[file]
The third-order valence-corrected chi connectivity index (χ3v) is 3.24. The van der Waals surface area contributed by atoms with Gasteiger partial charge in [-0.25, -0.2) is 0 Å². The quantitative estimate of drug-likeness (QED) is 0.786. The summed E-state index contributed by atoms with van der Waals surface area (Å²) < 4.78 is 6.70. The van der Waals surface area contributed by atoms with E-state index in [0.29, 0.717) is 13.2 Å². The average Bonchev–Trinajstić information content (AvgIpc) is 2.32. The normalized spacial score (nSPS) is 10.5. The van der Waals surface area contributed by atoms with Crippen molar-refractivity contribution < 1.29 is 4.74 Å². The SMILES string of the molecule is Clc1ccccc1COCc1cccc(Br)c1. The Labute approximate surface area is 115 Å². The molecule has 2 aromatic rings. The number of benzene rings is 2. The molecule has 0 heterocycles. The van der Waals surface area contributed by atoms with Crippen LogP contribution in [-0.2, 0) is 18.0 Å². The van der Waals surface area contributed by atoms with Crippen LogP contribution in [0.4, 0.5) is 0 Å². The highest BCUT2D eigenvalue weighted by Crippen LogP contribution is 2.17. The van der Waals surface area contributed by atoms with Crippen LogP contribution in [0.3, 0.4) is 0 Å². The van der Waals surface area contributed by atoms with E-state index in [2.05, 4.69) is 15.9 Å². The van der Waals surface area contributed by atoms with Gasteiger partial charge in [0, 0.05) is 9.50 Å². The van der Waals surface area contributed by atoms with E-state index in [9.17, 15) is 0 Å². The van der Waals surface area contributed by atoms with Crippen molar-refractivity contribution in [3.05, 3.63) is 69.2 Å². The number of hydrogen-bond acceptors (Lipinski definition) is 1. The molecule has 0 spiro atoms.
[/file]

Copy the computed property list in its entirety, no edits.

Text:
The third-order valence-corrected chi connectivity index (χ3v) is 3.24. The van der Waals surface area contributed by atoms with Gasteiger partial charge in [-0.25, -0.2) is 0 Å². The quantitative estimate of drug-likeness (QED) is 0.786. The summed E-state index contributed by atoms with van der Waals surface area (Å²) < 4.78 is 6.70. The van der Waals surface area contributed by atoms with E-state index in [0.29, 0.717) is 13.2 Å². The average Bonchev–Trinajstić information content (AvgIpc) is 2.32. The normalized spacial score (nSPS) is 10.5. The van der Waals surface area contributed by atoms with Crippen molar-refractivity contribution < 1.29 is 4.74 Å². The SMILES string of the molecule is Clc1ccccc1COCc1cccc(Br)c1. The Labute approximate surface area is 115 Å². The molecule has 2 aromatic rings. The number of benzene rings is 2. The molecule has 0 heterocycles. The van der Waals surface area contributed by atoms with Crippen LogP contribution in [-0.2, 0) is 18.0 Å². The van der Waals surface area contributed by atoms with Crippen LogP contribution in [0.4, 0.5) is 0 Å². The highest BCUT2D eigenvalue weighted by Crippen LogP contribution is 2.17. The van der Waals surface area contributed by atoms with Crippen LogP contribution in [0.3, 0.4) is 0 Å². The van der Waals surface area contributed by atoms with E-state index in [2.05, 4.69) is 15.9 Å². The van der Waals surface area contributed by atoms with Gasteiger partial charge in [0, 0.05) is 9.50 Å². The van der Waals surface area contributed by atoms with E-state index in [9.17, 15) is 0 Å². The van der Waals surface area contributed by atoms with Crippen molar-refractivity contribution in [3.05, 3.63) is 69.2 Å². The number of hydrogen-bond acceptors (Lipinski definition) is 1. The molecule has 0 spiro atoms.